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country should have been favoured with a like abundance in its own produce ; because, in that case, plenty is equally beneficial to the foreigners and the natives, and in both cases private and public wealth remains the same. If, on the contrary, the produce exchanged with the foreign country is scarce, the foreigners are sufferers by this scarcity. They give the same quantity of produce in return as in the times of plenty, because their produce could not find any other employment; and if the harvest has been as bad abroad as at home, then the two countries suffer alike by this common scarcity; and in both cases, public and private wealth either continues in the same situation or undergoes the same alteration. Finally, if the exchange of national produce take place at home, its plenty becomes beneficial to the consumers without any loss to the producers, because the latter always receive the same value which they usually received from the consumers. But, in a case of scarcity, the loss is to the consumer, yet without any benefit to the producer; because the consumer can only give him the usual value: consequently, there is, in both cases, neither loss nor profit for private and public wealth. . It must, however, be acknowledged, that when either abundance or scarcity is excessive and extraordinary, it is more or less fatal to the producer or to the consumer; but in no instance does such an event produce any difference between public and private wealth. If, in the case of excessive plenty, the Wealth of the producer be diminished, that of the

consumer is augmented; the one gains what the other loses; and public wealth, which consists of individual riches, experiences no change from the loss of the producers and the gain of the consumers, The case is the same when the latter are losers, and the producers gainers; the loss and the gain, with respect to general wealth, is compensated, and the situation is the same as if there had been neither loss nor gain in all private exchanges. If, therefore, we regard merely the merit of the difficulty started by Lord Lauderdale, I have, perhaps, assigned too much importance to the solution of the difficulty: but if it be viewed in all its consequences, it will be seen that it was my duty to neglect no means to prevent the noble Earl's opinion gaining any credit. Though the identity of public and private wealth be undoubted, and the danger of drying up the source of the former by bearing too hard upon the latter be imminent, yet private wealth has not always met with the regard to which it is entitled; what, then, would be the consequence, if any, even the smallest doubt, were ever entertained concerning that identity ; if a source could be assigned to public wealth, different from that of private riches; and if governments should persuade themselves that the decay of public wealth is no-wise injurious to private riches, or that private riches may be impaired without injuring national wealth Apprehensions of this kind can never be realized, when governments are fully convinced of the identity of public and private wealth; and there is something extremely consolatory and beneficial in this opinion, which must not be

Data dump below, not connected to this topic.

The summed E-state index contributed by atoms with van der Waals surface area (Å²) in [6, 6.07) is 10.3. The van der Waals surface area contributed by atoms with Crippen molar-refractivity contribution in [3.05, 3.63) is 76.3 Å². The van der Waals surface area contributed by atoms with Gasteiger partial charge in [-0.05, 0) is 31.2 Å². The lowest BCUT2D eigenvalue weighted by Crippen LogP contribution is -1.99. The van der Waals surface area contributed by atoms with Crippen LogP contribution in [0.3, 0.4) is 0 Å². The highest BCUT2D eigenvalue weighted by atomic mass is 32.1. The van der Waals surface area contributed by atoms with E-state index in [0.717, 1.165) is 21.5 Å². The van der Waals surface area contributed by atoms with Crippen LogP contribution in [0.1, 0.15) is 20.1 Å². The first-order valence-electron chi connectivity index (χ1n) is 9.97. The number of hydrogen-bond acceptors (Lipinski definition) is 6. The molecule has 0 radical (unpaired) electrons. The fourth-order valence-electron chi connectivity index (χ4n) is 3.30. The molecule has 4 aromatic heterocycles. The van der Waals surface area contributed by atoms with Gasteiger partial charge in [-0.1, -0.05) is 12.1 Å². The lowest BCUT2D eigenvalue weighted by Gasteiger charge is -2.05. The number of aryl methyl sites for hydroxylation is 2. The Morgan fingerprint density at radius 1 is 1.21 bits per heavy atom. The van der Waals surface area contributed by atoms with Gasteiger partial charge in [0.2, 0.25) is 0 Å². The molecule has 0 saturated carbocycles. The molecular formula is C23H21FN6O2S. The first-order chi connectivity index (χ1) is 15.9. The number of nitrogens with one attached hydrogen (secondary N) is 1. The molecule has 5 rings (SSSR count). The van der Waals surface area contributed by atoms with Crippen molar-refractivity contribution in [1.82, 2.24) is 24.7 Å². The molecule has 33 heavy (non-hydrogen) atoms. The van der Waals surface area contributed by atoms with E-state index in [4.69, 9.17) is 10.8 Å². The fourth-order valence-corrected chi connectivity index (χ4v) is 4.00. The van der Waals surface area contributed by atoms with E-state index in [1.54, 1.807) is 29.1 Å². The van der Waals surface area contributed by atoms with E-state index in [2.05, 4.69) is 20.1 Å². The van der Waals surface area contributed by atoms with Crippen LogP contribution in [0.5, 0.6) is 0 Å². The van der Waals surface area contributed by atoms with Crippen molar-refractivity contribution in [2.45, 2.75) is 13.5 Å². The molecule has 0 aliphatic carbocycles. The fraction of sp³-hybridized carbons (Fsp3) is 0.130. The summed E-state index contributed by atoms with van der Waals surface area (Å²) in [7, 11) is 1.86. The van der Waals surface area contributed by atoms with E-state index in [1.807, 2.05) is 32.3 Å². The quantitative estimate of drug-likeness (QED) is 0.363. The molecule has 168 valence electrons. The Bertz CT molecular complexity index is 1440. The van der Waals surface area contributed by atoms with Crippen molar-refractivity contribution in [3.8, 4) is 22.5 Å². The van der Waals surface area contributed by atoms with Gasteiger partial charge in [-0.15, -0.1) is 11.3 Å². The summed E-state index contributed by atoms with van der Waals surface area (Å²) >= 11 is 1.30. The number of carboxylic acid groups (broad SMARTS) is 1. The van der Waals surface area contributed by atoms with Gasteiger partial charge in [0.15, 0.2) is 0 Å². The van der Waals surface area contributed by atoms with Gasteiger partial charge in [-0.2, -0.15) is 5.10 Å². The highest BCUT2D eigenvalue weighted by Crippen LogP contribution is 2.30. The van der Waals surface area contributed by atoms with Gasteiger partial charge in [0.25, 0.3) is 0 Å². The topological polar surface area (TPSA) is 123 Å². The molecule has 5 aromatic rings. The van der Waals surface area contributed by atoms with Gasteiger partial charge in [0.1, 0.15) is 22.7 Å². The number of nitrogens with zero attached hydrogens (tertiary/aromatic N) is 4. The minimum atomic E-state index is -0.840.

suffered to be shaken, and must be vigorously defended, because it is on this truth that the maintenance of social order, the progress of public wealth, and the amelioration of the condition of mankind are, in some degree, depending. The produce of annual labour, whether it be viewed as private or national income, is distributed in the shape of wages of labour, profit of stock, or rent of land. * The French economists were well aware that this distribution ought to take place according to regular and general laws ; but instead of seeking for these laws, they created them conformably to the system which they had adopted.* Adam Smith was better informed, or more fortunate. He discovered these laws in the very nature of things. He states that the distribution of the national income is naturally regulated by the progressive, stationary, or retrograde state of national wealth. When wealth is progressive, more produce of the annual labour is distributed in wages of labour, profit of stock, and rent of land. When wealth is stationary, a smaller quantity of that produce goes to the labourers as wages, and to the land-holders as rent; and the profit of stock remains as before. When wealth is retrograde, the wages of labour sink so low that they are scarcely adequate to supply the most urgent wants of the labourers ; rents also suffer a considerable diminution ; but the profits of stock expe